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Monday, November 14, 2011

Silk Road: Ancient Meets Future

Nubra Valley, Ladakh. 30 kilometres ahead is Siachen, world’s highest battle ground. But what catches your eye is the ethereal beauty of a cold desert – white sand at a height of more than 10000 feet. Between the dramatically positioned Diskit Monastery and Hunder, the erstwhile capital of Nubra Valley, you encounter double humped Bactrian camels. They are the living heritage of world’s greatest trade route, the Silk Road. For more than two millennia, this had been the most important highway in the world.

There was, however, no single road called the Silk Road – it was basically an almost 7000 kilometre long trade route linking all the ancient civilizations - China, India, Persia, Egypt and Europe. The route used to start from deep inside present day China and come in a few parallel tracks up to Kashgar (present Xinjiang province, China) and then bifurcate into a northern route and a southern route (Ladakh was on the southern route) and then again meet at Merv (present Turkmenistan). It used to continue up to the coast of Turkey and Jordan from where goods used to be taken to Europe through sea (or to Egypt and then by sea to Europe). Chinese silk reached Europe through this route, prompting the name. But silk was just one of the famous items on the route – equally famous were Indian ivory, spices and textiles; horses, precious stones and other high value items. No caravan used to travel the entire length of the road – at fixed points they used to sell their goods to the next group of traders.
By the 5th century BC, Persians already established a 3000 km long road from their capital Susa (present Iran) to Izmir (present Turkey). The route to Central Asia opened up with the invasion of Alexander in 329 BC. He established Greek power over Egypt, Persia, parts of Central Asia and North-Eastern India. For the next three centuries, Greek rulers controlled most of this region, providing a seamless connection to Europe. Gold, Silver and wine came from the West in exchange of ivory, silk and spices. In next 200 years, under the Han dynasty, the Chinese expanded into Central Asia and thus provided the connection towards the East. Roughly from the first century BC to around 1400 AD the Silk Road enjoyed unparallel prosperity. The last great empire of the Silk Road was the Mongol empire of Chengiz Khan. As this empire gradually disintegrated in the course of the 15th century, the unity of the Silk Road also broke down. With the opening of direct sea routes, Silk Road lost its relevance.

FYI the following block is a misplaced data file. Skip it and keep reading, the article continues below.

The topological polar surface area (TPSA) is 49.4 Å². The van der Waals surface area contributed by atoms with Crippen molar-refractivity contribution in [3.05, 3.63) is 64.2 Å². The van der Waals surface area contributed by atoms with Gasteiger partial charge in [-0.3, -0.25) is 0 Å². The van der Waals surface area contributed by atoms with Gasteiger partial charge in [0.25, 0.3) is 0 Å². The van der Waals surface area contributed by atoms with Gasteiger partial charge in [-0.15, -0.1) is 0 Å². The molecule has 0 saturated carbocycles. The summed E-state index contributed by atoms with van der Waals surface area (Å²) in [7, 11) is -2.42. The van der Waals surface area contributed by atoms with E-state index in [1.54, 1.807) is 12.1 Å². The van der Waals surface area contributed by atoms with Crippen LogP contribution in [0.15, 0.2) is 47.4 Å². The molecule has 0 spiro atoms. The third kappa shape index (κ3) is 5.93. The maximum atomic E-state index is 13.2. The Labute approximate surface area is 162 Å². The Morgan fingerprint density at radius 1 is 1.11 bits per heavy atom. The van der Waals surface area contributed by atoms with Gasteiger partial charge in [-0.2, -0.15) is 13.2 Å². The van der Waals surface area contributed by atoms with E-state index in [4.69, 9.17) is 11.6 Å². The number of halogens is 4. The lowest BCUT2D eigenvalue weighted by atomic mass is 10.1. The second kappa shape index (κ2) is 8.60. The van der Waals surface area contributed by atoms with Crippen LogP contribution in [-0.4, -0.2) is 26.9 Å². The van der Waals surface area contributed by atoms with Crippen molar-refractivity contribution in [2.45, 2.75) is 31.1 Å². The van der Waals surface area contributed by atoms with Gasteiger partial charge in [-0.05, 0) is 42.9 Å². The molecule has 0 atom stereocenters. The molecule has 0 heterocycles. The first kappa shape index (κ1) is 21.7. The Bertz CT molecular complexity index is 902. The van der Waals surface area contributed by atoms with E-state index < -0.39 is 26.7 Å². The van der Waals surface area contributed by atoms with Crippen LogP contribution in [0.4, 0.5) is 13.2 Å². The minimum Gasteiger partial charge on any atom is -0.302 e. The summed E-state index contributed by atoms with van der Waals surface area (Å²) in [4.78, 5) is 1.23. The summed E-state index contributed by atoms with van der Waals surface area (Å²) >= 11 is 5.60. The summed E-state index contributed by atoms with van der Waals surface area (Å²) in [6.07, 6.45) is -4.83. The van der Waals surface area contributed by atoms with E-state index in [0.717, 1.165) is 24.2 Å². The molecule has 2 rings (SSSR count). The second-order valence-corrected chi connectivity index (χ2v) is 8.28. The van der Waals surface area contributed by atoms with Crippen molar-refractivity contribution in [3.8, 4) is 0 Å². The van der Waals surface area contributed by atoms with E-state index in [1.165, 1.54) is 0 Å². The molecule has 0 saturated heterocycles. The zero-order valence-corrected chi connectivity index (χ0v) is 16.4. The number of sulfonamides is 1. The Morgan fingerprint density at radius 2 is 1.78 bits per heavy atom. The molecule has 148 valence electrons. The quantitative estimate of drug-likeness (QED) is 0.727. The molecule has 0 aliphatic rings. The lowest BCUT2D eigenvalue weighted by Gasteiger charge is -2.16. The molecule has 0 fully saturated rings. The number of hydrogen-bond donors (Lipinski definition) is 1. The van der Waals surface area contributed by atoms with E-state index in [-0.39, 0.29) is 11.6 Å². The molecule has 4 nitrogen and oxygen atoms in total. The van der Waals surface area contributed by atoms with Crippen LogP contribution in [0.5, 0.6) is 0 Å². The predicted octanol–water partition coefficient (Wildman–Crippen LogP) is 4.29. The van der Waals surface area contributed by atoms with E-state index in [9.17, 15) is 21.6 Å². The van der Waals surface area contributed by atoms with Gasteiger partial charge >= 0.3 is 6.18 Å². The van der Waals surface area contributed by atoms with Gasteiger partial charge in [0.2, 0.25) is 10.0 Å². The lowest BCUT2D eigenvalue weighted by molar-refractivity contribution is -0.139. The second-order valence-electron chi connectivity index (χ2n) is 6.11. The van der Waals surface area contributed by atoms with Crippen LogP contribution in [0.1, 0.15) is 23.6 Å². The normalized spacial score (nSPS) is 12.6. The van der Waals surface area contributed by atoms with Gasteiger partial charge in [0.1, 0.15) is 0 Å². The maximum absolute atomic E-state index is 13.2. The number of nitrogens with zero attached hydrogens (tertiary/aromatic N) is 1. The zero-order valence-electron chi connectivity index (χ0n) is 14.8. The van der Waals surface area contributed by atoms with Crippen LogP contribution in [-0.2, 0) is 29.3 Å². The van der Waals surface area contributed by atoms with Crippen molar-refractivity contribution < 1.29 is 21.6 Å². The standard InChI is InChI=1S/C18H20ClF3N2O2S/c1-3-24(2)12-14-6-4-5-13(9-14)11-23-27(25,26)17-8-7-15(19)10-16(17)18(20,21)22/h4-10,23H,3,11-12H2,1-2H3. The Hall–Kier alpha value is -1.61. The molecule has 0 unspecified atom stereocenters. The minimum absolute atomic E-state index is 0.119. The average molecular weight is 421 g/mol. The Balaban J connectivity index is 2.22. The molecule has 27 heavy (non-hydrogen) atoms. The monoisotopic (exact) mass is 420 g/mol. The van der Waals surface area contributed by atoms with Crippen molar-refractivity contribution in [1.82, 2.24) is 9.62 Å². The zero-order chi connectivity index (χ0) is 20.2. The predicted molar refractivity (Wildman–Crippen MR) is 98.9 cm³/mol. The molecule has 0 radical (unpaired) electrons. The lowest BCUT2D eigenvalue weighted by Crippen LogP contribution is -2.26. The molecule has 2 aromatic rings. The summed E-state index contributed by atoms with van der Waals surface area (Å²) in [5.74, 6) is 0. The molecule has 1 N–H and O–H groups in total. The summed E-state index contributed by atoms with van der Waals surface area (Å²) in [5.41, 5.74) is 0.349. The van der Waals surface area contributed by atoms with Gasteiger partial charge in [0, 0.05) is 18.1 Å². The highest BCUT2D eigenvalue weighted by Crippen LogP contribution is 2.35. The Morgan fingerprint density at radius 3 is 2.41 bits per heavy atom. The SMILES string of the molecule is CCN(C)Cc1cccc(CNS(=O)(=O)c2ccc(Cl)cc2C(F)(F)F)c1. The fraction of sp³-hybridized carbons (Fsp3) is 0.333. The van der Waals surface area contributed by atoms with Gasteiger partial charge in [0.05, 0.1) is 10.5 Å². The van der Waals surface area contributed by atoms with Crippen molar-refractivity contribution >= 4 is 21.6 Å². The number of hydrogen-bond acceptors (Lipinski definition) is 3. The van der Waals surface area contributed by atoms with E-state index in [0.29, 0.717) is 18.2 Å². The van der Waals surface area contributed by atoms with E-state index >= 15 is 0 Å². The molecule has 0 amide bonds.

Gold Coin: Kanishka
Gold Coin: Alexander the Great
 India was at the centre of this exchange and it brought great prosperity to the subcontinent. Confluence of ideas from East and West led to the establishment of World’s first university at Taxila (3rd Century BC). Kushans, coming from their Central Asian homeland, established one of the greatest empires on the Silk Route, covering large parts of Central Asia and northern India. For India, perhaps the greatest legacy of the Silk Road is the dissemination of Buddhism. Under their greatest ruler Kanishka, who ruled from Purushpur (Peshawar) and Mathura, this empire helped in spreading Buddhism far and wide. Important cities on this route – Khotan, Kashgarh, Yarkhand became important centres of Buddhist learning as well. As borne out by recovery of important artefacts and texts in Khotan and other places, Buddhist Viharas along the route seem to have attained great prosperity both in terms of material wealth and religious texts and relics. Some of it are still preserved in monasteries of Ladakh.
Gandhara Art: Buddha Avalokiteshwar
Famous Chinese pilgrims Fa-Hsien and Xuanzang (Hieun Tsang in Indian history) came by this route. After the seventh century, Islam spread through this route. The curse of medieval Europe, Black Death (Bubonic Plague) reached China through this route. Also travelled through this route knowledge of medicine, astrology and scientific discoveries. Influence of the Gandhara art, which took shape under the Kushans from the twin influence of Indian and Greek traditions, also spread with the Buddhist philosophy. The famous Buddhist statue at Kamakura, Japan (9th Century AD) bears unmistakable signs of the Gandhara style.
Kamakura Buddha
Silk Road is currently the flavour of the season in international relations. USA unveiled its vision of regional economic integration through this “New Silk Road” initiative a few days back in the Istanbul Conference. This Conference on the future of Afghanistan, stressed on this vision, where Kabul should be at the crossroad of global commerce rather than global terrorism. UN Secretary General Ban Ki Moon would be addressing another similar international conference later this month in Kazakh capital Almaty. In an unrelated development, Governor of China’s Xinjiang province, Nur Bekri recently visited India.
Trade has a great power to transcend all barriers. After all, present political boundaries are there for just a century whereas this exchange had been there for millennia. If a traveller from Xinjiang is able to come just south of the boundary to Ladakh then he would be easily able to identify with the paintings at Ladakh monasteries. In one of his receptions, the visiting Governor of Xinjiang must have been offered a stuffed fried pastry, which came to India many centuries back from Xinjiang. We call it Samosa from the Central Asian original Samsa.

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